Mrs. Mahon: To ask the Secretary of State for Transport, Local Government and the Regions (1) how many local authority (a) road safety officers and (b) school crossing patrol coordinators there are in the UK; 
Mrs. May: To ask the Secretary of State for Transport, Local Government and the Regions if he will place in the Library the guidance issued by his Department on the location and visibility of speed cameras. 
Mrs. Dunwoody: To ask the Secretary of State for Transport, Local Government and the Regions what is the intended date for the introduction of digital tachographs; how many representations he has received about the need to protect data from fraudulent manipulation; how many times drivers will be able to lose their smartcard and remain within the law; and what information he has made available to the freight industry. 
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Mr. Spellar: The fitting of digital tachographs to new vehicles will become compulsory two years after the publication by the European Commission of the technical specification for digital tachographs. I understand that publication should take place in May this year. On this basis, digital tachographs will need to be fitted to new vehicles from May 2004.
To date, no representations have been received about the vulnerability of data to fraudulent manipulation. The regulation lays down strict security requirements and provides that type approval may not be granted until the whole system has demonstrated its capacity to resist attempts to tamper with or alter the data.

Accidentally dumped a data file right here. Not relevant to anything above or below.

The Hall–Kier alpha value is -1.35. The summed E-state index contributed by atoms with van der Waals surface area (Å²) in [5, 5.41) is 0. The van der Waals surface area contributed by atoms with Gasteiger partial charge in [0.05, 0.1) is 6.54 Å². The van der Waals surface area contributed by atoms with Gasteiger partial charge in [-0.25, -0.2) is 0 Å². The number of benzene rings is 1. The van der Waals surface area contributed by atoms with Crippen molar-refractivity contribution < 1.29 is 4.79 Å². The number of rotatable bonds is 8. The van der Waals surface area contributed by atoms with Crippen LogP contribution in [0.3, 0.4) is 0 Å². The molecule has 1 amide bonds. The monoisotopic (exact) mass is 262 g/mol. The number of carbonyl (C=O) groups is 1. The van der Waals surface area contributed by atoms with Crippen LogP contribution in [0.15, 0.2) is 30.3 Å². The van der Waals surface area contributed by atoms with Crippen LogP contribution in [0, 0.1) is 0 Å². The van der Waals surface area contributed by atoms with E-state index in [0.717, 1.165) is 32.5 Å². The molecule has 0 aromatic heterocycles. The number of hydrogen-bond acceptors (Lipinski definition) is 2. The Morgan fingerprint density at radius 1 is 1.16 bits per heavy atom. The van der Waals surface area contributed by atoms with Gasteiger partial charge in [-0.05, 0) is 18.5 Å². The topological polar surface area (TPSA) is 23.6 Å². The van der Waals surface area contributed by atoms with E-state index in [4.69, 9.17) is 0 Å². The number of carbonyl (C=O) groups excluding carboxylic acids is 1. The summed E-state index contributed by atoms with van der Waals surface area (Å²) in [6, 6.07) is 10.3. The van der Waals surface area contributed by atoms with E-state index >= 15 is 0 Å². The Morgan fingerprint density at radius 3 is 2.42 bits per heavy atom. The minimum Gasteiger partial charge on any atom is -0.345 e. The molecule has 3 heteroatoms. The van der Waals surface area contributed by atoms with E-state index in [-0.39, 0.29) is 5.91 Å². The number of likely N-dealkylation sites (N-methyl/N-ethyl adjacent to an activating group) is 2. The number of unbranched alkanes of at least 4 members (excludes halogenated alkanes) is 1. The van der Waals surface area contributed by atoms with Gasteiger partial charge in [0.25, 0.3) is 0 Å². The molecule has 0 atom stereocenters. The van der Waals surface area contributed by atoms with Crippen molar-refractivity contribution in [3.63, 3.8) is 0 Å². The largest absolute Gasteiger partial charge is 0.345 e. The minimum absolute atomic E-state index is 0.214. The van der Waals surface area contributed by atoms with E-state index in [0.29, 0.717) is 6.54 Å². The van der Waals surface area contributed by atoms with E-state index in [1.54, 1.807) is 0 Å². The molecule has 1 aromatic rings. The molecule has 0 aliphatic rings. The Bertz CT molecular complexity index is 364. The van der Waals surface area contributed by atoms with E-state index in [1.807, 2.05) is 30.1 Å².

A driver may hold one valid driver card only. If the driver card is damaged, malfunctions or is lost or stolen, the issuing authorityin the UK the Driver and Vehicle Agency (DVLA)will issue a replacement card. The issue of a replacement card will be shown on DVLA's database and the original card recorded as withdrawn. Multiple losses of cards by drivers will be reported by DVLA to the Vehicle Inspectorate who may investigate.
We have kept the industry informed about developments through the Road Haulage Forum and other on-going contacts. Now that the Commission is shortly to publish the technical specification, starting the countdown to implementation of the regulation, we will be consulting the industry on various detailed aspects of the implementation process.
Mr. Gordon Prentice: To ask the Secretary of State for Transport, Local Government and the Regions how many cases of electrocution there were from 1995 arising from the seepage of water through aerial and satellite cables into television and set top boxes; and if he will make a statement. 
Over the past eight years Government have provided funding for the work of the Building Research Establishment programme that looks at problems in concrete materials. This work has included an investigation into mundic treatment processes and testing procedures.
Ms Atherton: To ask the Secretary of State for Transport, Local Government and the Regions what progress has been made in developing methods of testing and assessment to enable the maximum number of homes built using mundic aggregate to be accepted by mortgage lenders. 
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The Civil Defence (General Local Authority Functions) Regulations 1993 require county councils, unitary authorities, metropolitan districts and London Boroughs to prepare and review plans for civil defence purposes, to exercise and train for those plans and to consult other local authorities and fire authorities affected by those plans. They require district councils to train their staff, to provide information to county councils and to assist county councils in making and revising plans.